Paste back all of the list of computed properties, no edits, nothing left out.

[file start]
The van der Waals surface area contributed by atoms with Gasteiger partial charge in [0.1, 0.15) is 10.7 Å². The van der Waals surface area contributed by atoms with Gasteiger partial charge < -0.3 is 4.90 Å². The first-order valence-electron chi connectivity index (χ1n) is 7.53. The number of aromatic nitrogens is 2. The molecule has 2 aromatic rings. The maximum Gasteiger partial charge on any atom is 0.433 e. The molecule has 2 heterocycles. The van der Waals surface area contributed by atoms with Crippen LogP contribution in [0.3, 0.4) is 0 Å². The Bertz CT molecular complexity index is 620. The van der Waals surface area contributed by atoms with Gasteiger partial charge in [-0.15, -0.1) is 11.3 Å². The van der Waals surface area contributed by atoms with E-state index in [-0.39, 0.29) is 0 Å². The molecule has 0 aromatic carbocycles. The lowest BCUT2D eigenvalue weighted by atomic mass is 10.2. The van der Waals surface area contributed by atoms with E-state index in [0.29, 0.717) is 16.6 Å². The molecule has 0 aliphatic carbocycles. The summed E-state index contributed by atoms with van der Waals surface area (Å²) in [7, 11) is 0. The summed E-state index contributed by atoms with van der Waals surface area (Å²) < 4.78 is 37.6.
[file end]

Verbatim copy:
The van der Waals surface area contributed by atoms with Gasteiger partial charge in [0.1, 0.15) is 10.7 Å². The van der Waals surface area contributed by atoms with Gasteiger partial charge < -0.3 is 4.90 Å². The first-order valence-electron chi connectivity index (χ1n) is 7.53. The number of aromatic nitrogens is 2. The molecule has 2 aromatic rings. The maximum Gasteiger partial charge on any atom is 0.433 e. The molecule has 2 heterocycles. The van der Waals surface area contributed by atoms with Crippen LogP contribution in [0.3, 0.4) is 0 Å². The Bertz CT molecular complexity index is 620. The van der Waals surface area contributed by atoms with Gasteiger partial charge in [-0.15, -0.1) is 11.3 Å². The van der Waals surface area contributed by atoms with E-state index in [-0.39, 0.29) is 0 Å². The molecule has 0 aromatic carbocycles. The lowest BCUT2D eigenvalue weighted by atomic mass is 10.2. The van der Waals surface area contributed by atoms with E-state index in [0.29, 0.717) is 16.6 Å². The molecule has 0 aliphatic carbocycles. The summed E-state index contributed by atoms with van der Waals surface area (Å²) in [7, 11) is 0. The summed E-state index contributed by atoms with van der Waals surface area (Å²) < 4.78 is 37.6.